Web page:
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Phantoms owner said this is his ‘last-ditch effort’ for hockey in Youngstown

Published: Fri, March 15, 2013 @ 12:05 a.m.

‘The bottom line is this is do or die,’ Zoldan says

By David Skolnick



The owner of the Youngstown Phantoms said an attempt to sell 1,500 season tickets for the hockey team “is my last-ditch effort to keep hockey” at the city-owned Covelli Centre.

The junior hockey league team unveiled a 2013-14 season-ticket plan with new pricing fees, a new seating structure and exclusive benefits for those who buy season tickets.

“The bottom line is this is do or die” for the Phantoms, said Bruce Zoldan, team owner.

This effort comes as the team’s future at the center is uncertain.

The Phantoms’ home-game attendance has been among the worst in the United States Hockey League since the team started nearly four seasons ago.

The team needed to average at least 2,000 people a game per season for the first four years at the center for it to play a fifth season under a contract it has with the city. It hasn’t reached that number in any of its seasons. The team’s fourth regular season ends in mid-April.

The league says the team’s average attendance is about 1,700 while the center says the average number of people who actually show up to watch the Phantoms is about 1,200.

To stay another season, the Phantoms would be required under contract to pay $75,000 to the city.

Zoldan doesn’t want to pay that money. He said selling 1,500 season tickets — or even 1,000 — would show there is interest in keeping the team in Youngstown.

There currently are less than 500 season-ticket holders.

A successful season-ticket campaign hopefully would persuade city officials to let the Phantoms play at the center next year without the $75,000 fee, Zoldan said.

“I’m here to give it one good last shot, and I hope the public will support us,” he said. “We’re going to try hard to make it happen.”

While hopeful of success, Zoldan said, “The Mahoning Valley doesn’t really understand hockey. When you get the people [to games], they come back, but it’s been a difficult challenge to get people to Phantoms games.”

Game tickets now range from $6 to $25.

Just last week, Zoldan touted the least-costly tickets saying, “A family can buy tickets for $6 each.”

But under the new ticketing plan, the $6 seats, behind one of the goalies and near where the Zamboni machine access is to the ice, are eliminated.

“We weren’t selling many of those,” he said Thursday. “We’ll have promotions with family four-packs” of tickets at a discounted rate at certain games. The team hasn’t determined the price of those family special tickets, he said.

The new pricing plan gives discounts to those buying season tickets for the team’s home games. Also, most tickets bought at least 48 hours before a game will be cheaper than now.

The least-expensive tickets, behind the goalie on the west side of the arena, would be $8 a game for season-ticket holders. The tickets would be $10 if bought at least 48 hours before a game and $12 on game day. Those same seats now sell for $15.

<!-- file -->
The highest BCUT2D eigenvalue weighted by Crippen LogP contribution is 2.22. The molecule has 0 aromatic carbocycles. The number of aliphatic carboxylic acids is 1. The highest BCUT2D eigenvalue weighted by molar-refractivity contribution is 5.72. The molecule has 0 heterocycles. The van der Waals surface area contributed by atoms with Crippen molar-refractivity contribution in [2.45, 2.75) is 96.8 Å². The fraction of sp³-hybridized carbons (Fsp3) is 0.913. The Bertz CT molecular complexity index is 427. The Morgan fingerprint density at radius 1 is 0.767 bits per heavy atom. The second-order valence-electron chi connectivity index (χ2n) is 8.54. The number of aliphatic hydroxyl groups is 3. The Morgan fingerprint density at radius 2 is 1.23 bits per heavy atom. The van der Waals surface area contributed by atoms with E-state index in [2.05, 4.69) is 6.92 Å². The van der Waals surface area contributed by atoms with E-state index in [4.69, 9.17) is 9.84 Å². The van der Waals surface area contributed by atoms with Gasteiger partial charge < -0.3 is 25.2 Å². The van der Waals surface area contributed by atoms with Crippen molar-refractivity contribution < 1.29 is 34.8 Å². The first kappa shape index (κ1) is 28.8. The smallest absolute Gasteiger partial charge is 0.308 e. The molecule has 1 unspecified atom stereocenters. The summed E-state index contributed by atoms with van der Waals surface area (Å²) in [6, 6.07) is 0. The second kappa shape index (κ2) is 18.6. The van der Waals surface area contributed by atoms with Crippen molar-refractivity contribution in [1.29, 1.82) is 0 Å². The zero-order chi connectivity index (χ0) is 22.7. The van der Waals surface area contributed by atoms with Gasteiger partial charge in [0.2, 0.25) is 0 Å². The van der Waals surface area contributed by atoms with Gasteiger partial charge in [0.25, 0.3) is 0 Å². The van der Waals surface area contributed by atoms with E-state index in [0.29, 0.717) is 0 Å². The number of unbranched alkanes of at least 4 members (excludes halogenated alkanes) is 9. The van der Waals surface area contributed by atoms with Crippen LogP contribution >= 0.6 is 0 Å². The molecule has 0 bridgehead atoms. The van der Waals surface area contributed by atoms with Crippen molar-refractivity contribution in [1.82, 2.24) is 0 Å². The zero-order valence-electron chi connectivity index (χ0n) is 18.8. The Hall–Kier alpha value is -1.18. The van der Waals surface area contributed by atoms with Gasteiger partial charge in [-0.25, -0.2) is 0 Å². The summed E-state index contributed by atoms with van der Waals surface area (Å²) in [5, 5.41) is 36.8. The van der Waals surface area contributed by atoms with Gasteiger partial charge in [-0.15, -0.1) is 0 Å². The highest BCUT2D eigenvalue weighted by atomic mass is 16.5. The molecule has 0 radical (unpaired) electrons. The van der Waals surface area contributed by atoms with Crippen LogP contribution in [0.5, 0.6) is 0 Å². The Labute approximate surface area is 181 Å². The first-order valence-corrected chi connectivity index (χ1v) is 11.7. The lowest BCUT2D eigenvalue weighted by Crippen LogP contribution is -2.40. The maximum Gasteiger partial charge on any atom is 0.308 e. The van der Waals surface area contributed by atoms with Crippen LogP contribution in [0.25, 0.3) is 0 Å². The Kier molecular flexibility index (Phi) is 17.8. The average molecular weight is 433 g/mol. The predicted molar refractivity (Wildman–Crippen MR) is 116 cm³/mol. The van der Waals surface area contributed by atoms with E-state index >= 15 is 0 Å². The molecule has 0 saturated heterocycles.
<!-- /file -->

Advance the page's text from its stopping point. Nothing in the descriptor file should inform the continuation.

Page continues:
The most-expensive tickets for center ice behind the penalty box remains $25 for single-game seats bought early or on game day.

The ticket price drops to $15 a game if you buy a season-ticket package for $450. But season tickets for those two sections also require a $150 personal-seat license paid to the center. The $150 only ensures its owner those guaranteed seats for hockey.

In effect, that fee would add $5 to each ticket in those sections.

The center sells PSLs for $300 a year plus the cost of event tickets. The center currently is running a special for $250 a year.

Most club-seat owners don’t attend hockey games, said Eric Ryan, the center’s executive director.

There are 539 seats in those two sections with about 250 club seats sold, he said.

Ryan declined to comment on the Phantoms’ season-ticket plans.

Phantom season-ticket holders would receive numerous perks including special events, access to the center’s VIP lounge, 20 percent off team merchandise, and discounts for Zoldan’s other businesses, Phantom Fireworks and the Ice Zone indoor ice-skating facility.

The Ice Zone, which is slated to close May 15 because of declining business, could play a key role in the survival of the Phantoms.

Zoldan said if Ice Zone employees and families of figure skaters and hockey players at the Boardman facility can sell 1,000 season tickets, he would keep the facility open for another year.


1youngspartanrepublican(92 comments)posted 3 years, 3 months ago

Should've let the Cavs bring their D-League team here instead of the antiquated Canton Civic Center, but the hockey team was more important. Capitalism is all about risks, and Zoldan swung and missed on this one.

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2DwightK(1535 comments)posted 3 years, 3 months ago

Zoldan should be congratulated for trying something new but if people aren't hockey fans a new venture may be warranted. It's all about butts in the seats.